Damocles was an excessively flattering courtier in the court of Dionysius I of Syracuse, a 4th Century BC tyrant of Syracuse, Italy. He exclaimed that, as a great man of power and authority, Dionysius was truly fortunate. Dionysius offered to switch places with him for a day, so he could taste first hand that fortune. In the evening a banquet was held, where Damocles very much enjoyed being waited upon like a king. Only at the end of the meal did he look up and notice a sharpened sword hanging by a single piece of horsehair directly above his head. Immediately, he lost all taste for the fine foods and beautiful boys and asked leave of the tyrant, saying he no longer wanted to be so fortunate. Headline text 1649874 Dionysius I or Dionysius the Elder (c. ... (2nd millennium BC - 1st millennium BC - 1st millennium) The 4th century BC started on January 1, 400 BC and ended on December 31, 301 BC. // Overview Events Bust of Alexander the Great in the British Museum. ... This article or section does not adequately cite its references or sources. ... Syracuse (Italian, Siracusa, ancient Syracusa - see also List of traditional Greek place names) is a city on the eastern coast of Sicily and the capital of the province of Syracuse, Italy. ...


The Sword of Damocles is a frequently used allusion to this tale, epitomizing the imminent and ever-present peril faced by those in positions of power. More generally, it is used to denote a precarious situation and sense of foreboding thereof, especially one in which the onset of tragedy is restrained only by a delicate trigger or chance. Moreover, it can be seen as a lesson in the importance of understanding someone's experience. Allusion is a stylistic device or trope, in which one refers covertly or indirectly to an object or circumstance that has occurred or existed in an external content. ... An epitome (Greek epitemnein—to cut short) is a summary or miniature form, also used as a synonym for embodiment. ...


Woodcut images of the Sword of Damocles as a symbol appear in 16th and 17th century European books of devices. (15th century - 16th century - 17th century - more centuries) As a means of recording the passage of time, the 16th century was that century which lasted from 1501 to 1600. ... (16th century - 17th century - 18th century - more centuries) As a means of recording the passage of time, the 17th century was that century which lasted from 1601-1700. ... World map showing the location of Europe. ...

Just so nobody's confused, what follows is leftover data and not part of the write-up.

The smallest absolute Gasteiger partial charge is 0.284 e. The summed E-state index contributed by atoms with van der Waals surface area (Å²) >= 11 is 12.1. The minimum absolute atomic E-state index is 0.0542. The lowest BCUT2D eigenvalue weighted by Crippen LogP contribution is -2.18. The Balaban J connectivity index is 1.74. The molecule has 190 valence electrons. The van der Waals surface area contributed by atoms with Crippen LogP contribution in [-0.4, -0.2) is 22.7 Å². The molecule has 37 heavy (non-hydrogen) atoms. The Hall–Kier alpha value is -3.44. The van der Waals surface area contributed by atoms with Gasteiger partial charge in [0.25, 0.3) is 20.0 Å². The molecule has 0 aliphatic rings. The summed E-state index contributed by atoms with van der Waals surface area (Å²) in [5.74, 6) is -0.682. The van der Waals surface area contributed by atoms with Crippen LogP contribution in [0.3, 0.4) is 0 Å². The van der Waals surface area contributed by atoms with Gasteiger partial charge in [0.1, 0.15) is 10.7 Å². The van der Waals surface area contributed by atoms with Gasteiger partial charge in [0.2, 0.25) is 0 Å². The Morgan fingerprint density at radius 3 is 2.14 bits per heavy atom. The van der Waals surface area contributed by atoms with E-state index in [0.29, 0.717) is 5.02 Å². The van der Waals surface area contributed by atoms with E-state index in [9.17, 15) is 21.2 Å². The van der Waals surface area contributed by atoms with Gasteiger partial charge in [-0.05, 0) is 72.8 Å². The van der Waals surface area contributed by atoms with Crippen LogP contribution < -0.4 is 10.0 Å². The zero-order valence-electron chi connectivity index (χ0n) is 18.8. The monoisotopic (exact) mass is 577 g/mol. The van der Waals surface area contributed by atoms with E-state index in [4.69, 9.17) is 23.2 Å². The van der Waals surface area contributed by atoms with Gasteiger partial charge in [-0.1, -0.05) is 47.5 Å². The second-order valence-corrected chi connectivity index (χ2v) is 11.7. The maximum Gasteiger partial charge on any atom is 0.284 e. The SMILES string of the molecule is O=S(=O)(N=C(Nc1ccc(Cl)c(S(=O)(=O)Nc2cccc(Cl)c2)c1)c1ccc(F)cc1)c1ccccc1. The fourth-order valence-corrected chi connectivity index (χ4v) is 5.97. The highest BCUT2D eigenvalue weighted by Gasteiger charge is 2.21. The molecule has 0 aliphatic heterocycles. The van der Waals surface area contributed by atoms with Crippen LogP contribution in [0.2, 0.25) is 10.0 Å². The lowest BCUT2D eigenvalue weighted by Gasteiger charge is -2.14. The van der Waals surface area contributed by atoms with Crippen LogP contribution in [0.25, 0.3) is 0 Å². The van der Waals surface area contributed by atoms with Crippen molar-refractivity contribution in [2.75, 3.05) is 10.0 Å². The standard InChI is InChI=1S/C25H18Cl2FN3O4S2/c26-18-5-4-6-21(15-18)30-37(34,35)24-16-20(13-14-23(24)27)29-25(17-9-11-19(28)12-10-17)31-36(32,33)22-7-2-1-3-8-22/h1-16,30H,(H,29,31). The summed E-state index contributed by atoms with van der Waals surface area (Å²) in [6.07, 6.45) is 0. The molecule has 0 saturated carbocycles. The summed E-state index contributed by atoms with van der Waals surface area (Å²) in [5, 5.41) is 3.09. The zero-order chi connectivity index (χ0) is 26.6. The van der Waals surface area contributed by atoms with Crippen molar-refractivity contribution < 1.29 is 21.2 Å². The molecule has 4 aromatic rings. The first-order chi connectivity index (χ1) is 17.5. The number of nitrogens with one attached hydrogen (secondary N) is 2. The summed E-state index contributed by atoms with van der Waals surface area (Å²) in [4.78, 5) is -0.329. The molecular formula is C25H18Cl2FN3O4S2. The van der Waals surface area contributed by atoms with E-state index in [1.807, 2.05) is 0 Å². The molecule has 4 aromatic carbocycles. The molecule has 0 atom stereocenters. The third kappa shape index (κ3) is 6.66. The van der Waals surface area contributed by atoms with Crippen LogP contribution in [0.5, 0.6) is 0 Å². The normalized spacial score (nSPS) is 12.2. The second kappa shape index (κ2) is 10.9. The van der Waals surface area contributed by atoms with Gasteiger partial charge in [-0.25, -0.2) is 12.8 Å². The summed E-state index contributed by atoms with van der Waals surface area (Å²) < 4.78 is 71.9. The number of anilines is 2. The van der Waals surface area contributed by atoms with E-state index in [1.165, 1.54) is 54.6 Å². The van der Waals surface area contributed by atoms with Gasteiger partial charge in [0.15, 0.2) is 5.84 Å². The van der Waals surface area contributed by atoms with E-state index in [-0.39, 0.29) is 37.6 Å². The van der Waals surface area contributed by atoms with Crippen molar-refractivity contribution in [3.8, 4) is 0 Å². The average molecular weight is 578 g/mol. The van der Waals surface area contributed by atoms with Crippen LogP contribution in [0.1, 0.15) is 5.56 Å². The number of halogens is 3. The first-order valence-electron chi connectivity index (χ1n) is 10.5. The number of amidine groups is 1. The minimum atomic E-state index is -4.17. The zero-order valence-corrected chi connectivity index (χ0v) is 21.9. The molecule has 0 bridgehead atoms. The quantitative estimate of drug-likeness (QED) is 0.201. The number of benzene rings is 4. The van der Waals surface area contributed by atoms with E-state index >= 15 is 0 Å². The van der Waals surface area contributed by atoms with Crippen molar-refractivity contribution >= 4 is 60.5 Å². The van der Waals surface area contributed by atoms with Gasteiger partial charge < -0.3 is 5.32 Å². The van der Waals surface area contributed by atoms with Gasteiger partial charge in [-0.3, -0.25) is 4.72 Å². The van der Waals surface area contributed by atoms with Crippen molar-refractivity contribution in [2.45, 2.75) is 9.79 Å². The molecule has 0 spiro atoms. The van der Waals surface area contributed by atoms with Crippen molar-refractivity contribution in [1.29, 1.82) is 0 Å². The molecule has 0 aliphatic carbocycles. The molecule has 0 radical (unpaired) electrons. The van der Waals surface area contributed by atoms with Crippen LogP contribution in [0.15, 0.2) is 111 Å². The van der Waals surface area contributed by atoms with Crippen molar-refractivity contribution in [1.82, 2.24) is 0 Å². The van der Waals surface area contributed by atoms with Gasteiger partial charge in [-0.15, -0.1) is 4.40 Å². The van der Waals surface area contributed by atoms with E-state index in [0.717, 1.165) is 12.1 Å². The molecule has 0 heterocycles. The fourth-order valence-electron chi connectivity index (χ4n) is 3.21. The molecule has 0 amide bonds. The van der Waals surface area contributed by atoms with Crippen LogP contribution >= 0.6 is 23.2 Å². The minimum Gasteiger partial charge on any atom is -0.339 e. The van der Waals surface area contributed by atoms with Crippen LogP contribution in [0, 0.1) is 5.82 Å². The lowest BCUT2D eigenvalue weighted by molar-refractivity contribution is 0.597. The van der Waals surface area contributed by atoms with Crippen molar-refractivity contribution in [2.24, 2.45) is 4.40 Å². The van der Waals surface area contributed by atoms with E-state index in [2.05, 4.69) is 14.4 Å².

Compare the imagery connected with Tyche and Fortuna. Tyche on the reverse of this coin by Gordian III. In Greek mythology, Tyche (Roman equivalent: Fortuna) was the presiding tutelary deity that governed the fortune and prosperity of a city, its destiny. ... Fortuna governs the circle of the four stages of life, the Wheel of Fortune, in a manuscript of Carmina Burana In Roman mythology, Fortuna (Greek equivalent Tyche) was the personification of luck, hopefully of good luck, but she could be represented veiled and blind, as modern depictions of Justice are...


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Damocles (98 words)
Damocles was a courtier of Dionysius the Elder.
According to a legend, Damocles on one occasion commented to his ruler on the grandeur and happiness of rulers.
Dionysius soon thereafter invited his courtier to a luxurious banquet, where Damocles enjoyed the delights of the table until his attention was directed upward and he saw a sharp sword hanging above him by a single horsehair.
DAMOCLES: Damocles the Greek (343 words)
Before DAMOCLES was a computer program, Damocles lived around 400 B.C. in Siracusa (Syracuse), on the island of Sicily, a part of modern-day Italy.
The following is a summary of the life of the "other" Damocles, a story that was originally told by the Roman orator Cicero: Damocles was an attendent in the royal court of the Greek tyrant Dionysius of Syracuse.
Just as Damocles was beginning to enjoy himself, he was horrified to discover a sword hanging over his head, suspended by a single hair.
  More results at FactBites »